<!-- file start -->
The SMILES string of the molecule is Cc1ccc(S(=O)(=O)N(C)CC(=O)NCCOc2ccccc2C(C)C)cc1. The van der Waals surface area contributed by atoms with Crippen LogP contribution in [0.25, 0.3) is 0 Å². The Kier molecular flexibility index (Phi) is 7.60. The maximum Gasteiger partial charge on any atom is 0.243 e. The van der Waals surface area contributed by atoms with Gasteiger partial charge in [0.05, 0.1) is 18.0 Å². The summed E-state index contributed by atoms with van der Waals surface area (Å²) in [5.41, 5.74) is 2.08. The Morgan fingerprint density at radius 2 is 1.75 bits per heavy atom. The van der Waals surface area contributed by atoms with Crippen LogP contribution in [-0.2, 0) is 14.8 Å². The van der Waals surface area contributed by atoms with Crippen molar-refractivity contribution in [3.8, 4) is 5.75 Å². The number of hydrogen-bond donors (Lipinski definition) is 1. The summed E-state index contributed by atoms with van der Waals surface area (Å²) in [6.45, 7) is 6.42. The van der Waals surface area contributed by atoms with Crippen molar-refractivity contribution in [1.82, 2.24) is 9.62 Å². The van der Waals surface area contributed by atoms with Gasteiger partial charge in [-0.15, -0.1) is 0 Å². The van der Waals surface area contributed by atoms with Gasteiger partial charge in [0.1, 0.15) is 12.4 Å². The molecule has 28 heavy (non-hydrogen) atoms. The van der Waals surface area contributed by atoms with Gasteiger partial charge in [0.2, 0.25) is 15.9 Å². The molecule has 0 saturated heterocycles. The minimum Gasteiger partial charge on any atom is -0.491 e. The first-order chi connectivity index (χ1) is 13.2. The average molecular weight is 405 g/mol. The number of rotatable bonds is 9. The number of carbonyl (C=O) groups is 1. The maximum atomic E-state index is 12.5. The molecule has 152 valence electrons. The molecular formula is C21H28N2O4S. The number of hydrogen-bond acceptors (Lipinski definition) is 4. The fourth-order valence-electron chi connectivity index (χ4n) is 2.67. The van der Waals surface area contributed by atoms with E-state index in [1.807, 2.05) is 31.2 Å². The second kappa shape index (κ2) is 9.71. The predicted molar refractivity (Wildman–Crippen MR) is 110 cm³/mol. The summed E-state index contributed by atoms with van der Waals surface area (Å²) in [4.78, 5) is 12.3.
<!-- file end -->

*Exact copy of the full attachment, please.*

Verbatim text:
The SMILES string of the molecule is Cc1ccc(S(=O)(=O)N(C)CC(=O)NCCOc2ccccc2C(C)C)cc1. The van der Waals surface area contributed by atoms with Crippen LogP contribution in [0.25, 0.3) is 0 Å². The Kier molecular flexibility index (Phi) is 7.60. The maximum Gasteiger partial charge on any atom is 0.243 e. The van der Waals surface area contributed by atoms with Gasteiger partial charge in [0.05, 0.1) is 18.0 Å². The summed E-state index contributed by atoms with van der Waals surface area (Å²) in [5.41, 5.74) is 2.08. The Morgan fingerprint density at radius 2 is 1.75 bits per heavy atom. The van der Waals surface area contributed by atoms with Crippen LogP contribution in [-0.2, 0) is 14.8 Å². The van der Waals surface area contributed by atoms with Crippen molar-refractivity contribution in [3.8, 4) is 5.75 Å². The number of hydrogen-bond donors (Lipinski definition) is 1. The summed E-state index contributed by atoms with van der Waals surface area (Å²) in [6.45, 7) is 6.42. The van der Waals surface area contributed by atoms with Crippen molar-refractivity contribution in [1.82, 2.24) is 9.62 Å². The van der Waals surface area contributed by atoms with Gasteiger partial charge in [-0.15, -0.1) is 0 Å². The van der Waals surface area contributed by atoms with Gasteiger partial charge in [0.1, 0.15) is 12.4 Å². The molecule has 28 heavy (non-hydrogen) atoms. The van der Waals surface area contributed by atoms with Gasteiger partial charge in [0.2, 0.25) is 15.9 Å². The molecule has 0 saturated heterocycles. The minimum Gasteiger partial charge on any atom is -0.491 e. The first-order chi connectivity index (χ1) is 13.2. The average molecular weight is 405 g/mol. The number of rotatable bonds is 9. The number of carbonyl (C=O) groups is 1. The maximum atomic E-state index is 12.5. The molecule has 152 valence electrons. The molecular formula is C21H28N2O4S. The number of hydrogen-bond acceptors (Lipinski definition) is 4. The fourth-order valence-electron chi connectivity index (χ4n) is 2.67. The van der Waals surface area contributed by atoms with E-state index in [1.807, 2.05) is 31.2 Å². The second kappa shape index (κ2) is 9.71. The predicted molar refractivity (Wildman–Crippen MR) is 110 cm³/mol. The summed E-state index contributed by atoms with van der Waals surface area (Å²) in [4.78, 5) is 12.3.